Thursday, May 1, 2008

'DC Madam' Hanged Herself, Police Say

A woman convicted two weeks ago of being the "D.C. Madam" hanged herself Thursday, apparently making good on her vow never to go to prison for running a high-end Washington prostitution ring.
The body of Deborah Jeane Palfrey was found in a shed near her mother's home about 20 miles northwest of Tampa. Police said the 52-year-old Palfrey left at least two suicide notes and other writings to her family in a notebook, but they did not disclose their contents.
Palfrey apparently hanged herself with nylon rope from the shed's ceiling. Her mother discovered the body.
Officers were outside the mother's white and pink home in the community of mostly retirees.
Blanche Palfrey had no sign that her daughter was suicidal, and there was no immediate indication that alcohol or drugs were involved, police Capt. Jeffrey Young said.
A man who answered a phone listed for Palfrey's mother declined to comment.
"This is a tragic news and my heart goes out to her mother," said attorney Preston Burton, who represented Deborah Jeane Palfrey in her trial.
A federal jury convicted Palfrey on April 15 of running a prostitution service that catered to members of Washington's political elite, including Sen. David Vitter, a Louisiana Republican. She was convicted of money laundering, using the mail for illegal purposes and racketeering.
Palfrey had denied her escort service engaged in prostitution, saying that if any of the women engaged in sex acts for money, they did so without her knowledge.
The trial concluded without revealing many new details about the service or its clients. Vitter was among possible witnesses but did not take the stand.
Channing Phillips, the spokesman for the U.S. attorney's office in the District of Columbia, said that under sentencing guidelines, Palfrey faced about five or six years in prison. She was free while she awaited sentencing on July 24.
"I am sure as heck am not going to be going to federal prison for one day, let alone, you know, four to eight years here, because I'm shy about bringing in the deputy secretary of whatever," Palfrey told ABC last year when she released phone records that revealed some of her clients. "Not for a second. I'll bring every last one of them in if necessary."
Dan Moldea, a Washington writer who befriended Palfrey while considering writing a book about her, said she was cautiously optimistic about her trial, even when the case went before the jury.
After the conviction, Moldea sent her an e-mail but didn't hear back. A week later, he said, he sent another note entitled "A Concerned Friend" asking whether she was OK. Again, he didn't hear back.
After hearing of her death, he recalled a conversation over dinner last year when the subject of prison came up.
"She said, 'I am not going back to prison. I will commit suicide first,'" Moldea said.
Prosecutors said Palfrey operated the prostitution service for 13 years.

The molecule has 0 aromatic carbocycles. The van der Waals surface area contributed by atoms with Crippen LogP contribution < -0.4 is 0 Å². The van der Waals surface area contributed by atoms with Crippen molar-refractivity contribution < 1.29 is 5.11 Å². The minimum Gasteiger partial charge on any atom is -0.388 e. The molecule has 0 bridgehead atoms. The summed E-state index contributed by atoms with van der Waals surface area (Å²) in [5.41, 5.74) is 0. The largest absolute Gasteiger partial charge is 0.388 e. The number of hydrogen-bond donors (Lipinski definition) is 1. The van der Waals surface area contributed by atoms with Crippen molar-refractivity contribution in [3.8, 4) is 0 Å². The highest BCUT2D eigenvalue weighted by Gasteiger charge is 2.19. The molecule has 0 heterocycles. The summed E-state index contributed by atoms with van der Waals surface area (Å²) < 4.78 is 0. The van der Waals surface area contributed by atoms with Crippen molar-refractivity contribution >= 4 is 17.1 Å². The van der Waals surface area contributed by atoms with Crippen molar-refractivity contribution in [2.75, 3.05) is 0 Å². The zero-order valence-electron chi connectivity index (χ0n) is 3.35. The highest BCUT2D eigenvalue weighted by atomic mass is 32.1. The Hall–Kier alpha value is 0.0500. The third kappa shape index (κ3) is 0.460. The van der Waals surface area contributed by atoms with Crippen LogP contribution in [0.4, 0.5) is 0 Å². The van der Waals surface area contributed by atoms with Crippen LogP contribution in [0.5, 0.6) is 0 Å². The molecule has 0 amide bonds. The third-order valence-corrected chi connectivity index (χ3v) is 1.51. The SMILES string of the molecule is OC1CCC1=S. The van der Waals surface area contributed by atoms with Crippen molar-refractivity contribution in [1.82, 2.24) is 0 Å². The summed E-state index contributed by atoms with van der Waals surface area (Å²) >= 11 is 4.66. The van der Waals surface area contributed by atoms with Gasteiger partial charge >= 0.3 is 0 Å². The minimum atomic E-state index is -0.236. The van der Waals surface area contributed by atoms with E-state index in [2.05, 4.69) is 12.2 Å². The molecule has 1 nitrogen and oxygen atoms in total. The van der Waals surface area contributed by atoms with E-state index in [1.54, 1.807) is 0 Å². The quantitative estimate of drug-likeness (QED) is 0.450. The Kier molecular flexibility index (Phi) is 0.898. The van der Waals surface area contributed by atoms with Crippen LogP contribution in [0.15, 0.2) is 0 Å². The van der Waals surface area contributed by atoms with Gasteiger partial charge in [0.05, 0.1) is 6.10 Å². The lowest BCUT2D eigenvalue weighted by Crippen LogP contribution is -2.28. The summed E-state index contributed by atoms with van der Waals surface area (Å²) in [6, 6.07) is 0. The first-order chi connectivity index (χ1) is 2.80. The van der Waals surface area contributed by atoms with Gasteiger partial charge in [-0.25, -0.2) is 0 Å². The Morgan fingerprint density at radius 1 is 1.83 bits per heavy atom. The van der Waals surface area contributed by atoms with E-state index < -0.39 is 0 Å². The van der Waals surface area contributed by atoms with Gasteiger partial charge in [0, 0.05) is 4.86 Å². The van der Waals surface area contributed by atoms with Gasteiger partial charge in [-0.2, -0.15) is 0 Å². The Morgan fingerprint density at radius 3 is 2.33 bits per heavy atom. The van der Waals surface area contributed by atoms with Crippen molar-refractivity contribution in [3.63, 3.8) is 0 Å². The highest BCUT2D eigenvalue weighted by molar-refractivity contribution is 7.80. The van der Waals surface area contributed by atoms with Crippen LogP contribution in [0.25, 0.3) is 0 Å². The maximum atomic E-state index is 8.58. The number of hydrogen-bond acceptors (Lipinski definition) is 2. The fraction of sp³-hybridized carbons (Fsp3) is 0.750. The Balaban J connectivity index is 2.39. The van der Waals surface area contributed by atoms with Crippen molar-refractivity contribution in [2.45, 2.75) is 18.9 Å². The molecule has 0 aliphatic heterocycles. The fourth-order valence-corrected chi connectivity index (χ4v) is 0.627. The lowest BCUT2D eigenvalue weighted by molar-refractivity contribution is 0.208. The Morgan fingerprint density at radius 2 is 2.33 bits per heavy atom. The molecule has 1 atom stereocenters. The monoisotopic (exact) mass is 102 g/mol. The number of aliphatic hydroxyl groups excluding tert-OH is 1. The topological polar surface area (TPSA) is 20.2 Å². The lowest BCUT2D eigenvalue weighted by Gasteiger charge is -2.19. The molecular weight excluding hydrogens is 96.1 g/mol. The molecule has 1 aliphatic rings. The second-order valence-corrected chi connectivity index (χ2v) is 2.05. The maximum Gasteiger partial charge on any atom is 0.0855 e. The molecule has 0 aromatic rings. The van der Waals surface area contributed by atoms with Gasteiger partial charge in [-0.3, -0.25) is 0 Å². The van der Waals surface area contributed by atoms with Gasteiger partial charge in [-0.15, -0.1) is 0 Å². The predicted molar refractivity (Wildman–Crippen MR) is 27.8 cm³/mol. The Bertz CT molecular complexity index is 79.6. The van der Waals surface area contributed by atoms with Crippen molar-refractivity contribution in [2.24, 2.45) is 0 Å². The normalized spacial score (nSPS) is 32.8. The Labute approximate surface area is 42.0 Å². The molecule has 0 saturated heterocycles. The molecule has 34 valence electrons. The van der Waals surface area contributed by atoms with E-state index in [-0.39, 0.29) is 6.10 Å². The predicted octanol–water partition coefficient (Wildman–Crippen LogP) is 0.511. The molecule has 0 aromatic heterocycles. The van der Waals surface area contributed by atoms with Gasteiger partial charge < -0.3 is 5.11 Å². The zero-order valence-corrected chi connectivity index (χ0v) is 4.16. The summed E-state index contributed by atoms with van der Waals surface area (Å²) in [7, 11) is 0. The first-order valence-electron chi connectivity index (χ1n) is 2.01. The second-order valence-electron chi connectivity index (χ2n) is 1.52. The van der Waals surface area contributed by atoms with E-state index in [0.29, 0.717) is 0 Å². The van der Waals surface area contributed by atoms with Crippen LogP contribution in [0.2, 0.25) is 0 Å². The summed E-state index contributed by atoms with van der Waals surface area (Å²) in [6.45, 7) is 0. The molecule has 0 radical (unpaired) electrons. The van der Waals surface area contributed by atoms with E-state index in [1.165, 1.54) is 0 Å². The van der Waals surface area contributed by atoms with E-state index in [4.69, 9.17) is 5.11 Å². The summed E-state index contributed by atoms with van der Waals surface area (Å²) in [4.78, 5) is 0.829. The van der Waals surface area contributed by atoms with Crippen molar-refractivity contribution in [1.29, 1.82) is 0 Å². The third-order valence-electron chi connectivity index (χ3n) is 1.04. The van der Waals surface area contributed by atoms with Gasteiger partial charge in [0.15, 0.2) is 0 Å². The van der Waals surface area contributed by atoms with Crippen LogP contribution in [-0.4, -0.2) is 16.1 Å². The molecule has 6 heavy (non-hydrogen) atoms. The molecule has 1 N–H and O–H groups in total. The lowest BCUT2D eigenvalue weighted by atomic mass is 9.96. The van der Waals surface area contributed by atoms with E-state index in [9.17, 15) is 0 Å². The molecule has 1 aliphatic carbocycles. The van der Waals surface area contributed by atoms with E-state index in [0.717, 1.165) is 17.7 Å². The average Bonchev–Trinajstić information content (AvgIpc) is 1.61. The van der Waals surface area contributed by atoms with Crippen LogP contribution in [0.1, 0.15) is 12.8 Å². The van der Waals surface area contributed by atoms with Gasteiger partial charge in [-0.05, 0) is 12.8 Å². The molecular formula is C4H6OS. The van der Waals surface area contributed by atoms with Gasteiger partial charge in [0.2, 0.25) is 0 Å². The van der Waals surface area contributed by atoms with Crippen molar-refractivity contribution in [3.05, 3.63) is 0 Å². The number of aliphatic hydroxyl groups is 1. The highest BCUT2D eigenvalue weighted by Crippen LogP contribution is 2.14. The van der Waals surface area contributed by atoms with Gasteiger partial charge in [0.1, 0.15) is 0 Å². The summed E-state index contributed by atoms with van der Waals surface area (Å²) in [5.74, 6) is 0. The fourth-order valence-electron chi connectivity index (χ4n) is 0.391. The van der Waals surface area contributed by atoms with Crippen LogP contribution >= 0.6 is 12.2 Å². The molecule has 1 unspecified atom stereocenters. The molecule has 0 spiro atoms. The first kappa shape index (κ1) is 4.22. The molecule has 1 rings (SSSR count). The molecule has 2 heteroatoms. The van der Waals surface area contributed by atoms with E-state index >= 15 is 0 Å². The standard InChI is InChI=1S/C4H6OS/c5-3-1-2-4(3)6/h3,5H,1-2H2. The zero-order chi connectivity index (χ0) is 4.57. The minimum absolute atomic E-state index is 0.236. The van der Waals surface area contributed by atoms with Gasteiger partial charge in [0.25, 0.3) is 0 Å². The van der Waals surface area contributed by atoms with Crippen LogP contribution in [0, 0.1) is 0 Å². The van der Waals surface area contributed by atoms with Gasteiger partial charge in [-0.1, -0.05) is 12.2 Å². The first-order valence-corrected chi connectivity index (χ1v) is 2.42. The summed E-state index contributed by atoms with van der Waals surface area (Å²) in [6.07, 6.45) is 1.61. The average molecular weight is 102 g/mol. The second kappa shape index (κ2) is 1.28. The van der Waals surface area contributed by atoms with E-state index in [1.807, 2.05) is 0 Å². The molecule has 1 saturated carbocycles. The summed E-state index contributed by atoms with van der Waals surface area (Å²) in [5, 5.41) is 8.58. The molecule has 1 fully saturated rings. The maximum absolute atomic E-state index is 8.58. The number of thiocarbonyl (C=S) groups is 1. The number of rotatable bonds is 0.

Vitter, a first-term senator who is married and has four children, has acknowledged being involved with Palfrey's escort service and has apologized for what he called a "very serious sin." But he avoided commenting further.
Besides Vitter, the trial also concluded without the testimony of military strategist Harlan Ullman or Randall Tobias, a former senior State Department official. Both men had been named among possible witnesses.
One of the escort service employees was former University of Maryland, Baltimore County, professor Brandy Britton, who was arrested on prostitution charges in 2006. She committed suicide in January before she was scheduled to go to trial.
Palfrey said last year that she, too, was humiliated by her prostitution charges, but said: "I guess I'm made of something that Brandy Britton wasn't made of."

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Not that anyone's pushing show business at young James. In fact, Broderick admits, "I'm not too comfortable showing him our movies and stuff yet. I'm avoiding it for now. He's seen 'Bee Movie.' He's seen 'Lion King,' and he knows I'm doing the voice, but he barely understands that it's all actors."
Broderick has just come from soaking up some family time with his wife and son at the Deer Valley ski resort in Utah before diving into tub-thumping for "Then She Found Me," opening this Friday (4/25). The film, adapted from Elinor Lipman's novel of the same name, marked a reunion with Helen Hunt, who makes her directing debut with it. They met when they were in their young twenties and made "Project X," then they went on to become a couple, then broke up but stayed friends. Now, Matthew is playing the husband who dumps her, but then wants her back after she finds love with someone else (Colin Firth) -- as she copes with the surprise appearance of her birth mother (Bette Midler), and a pregnancy.
"It was sort of funny to be playing the heel," admits Matthew. "But, I think directing is a very good fit for Helen. We have talked about what kind of movies and acting we like for 20 years, so there were no surprises and she was always very generous."

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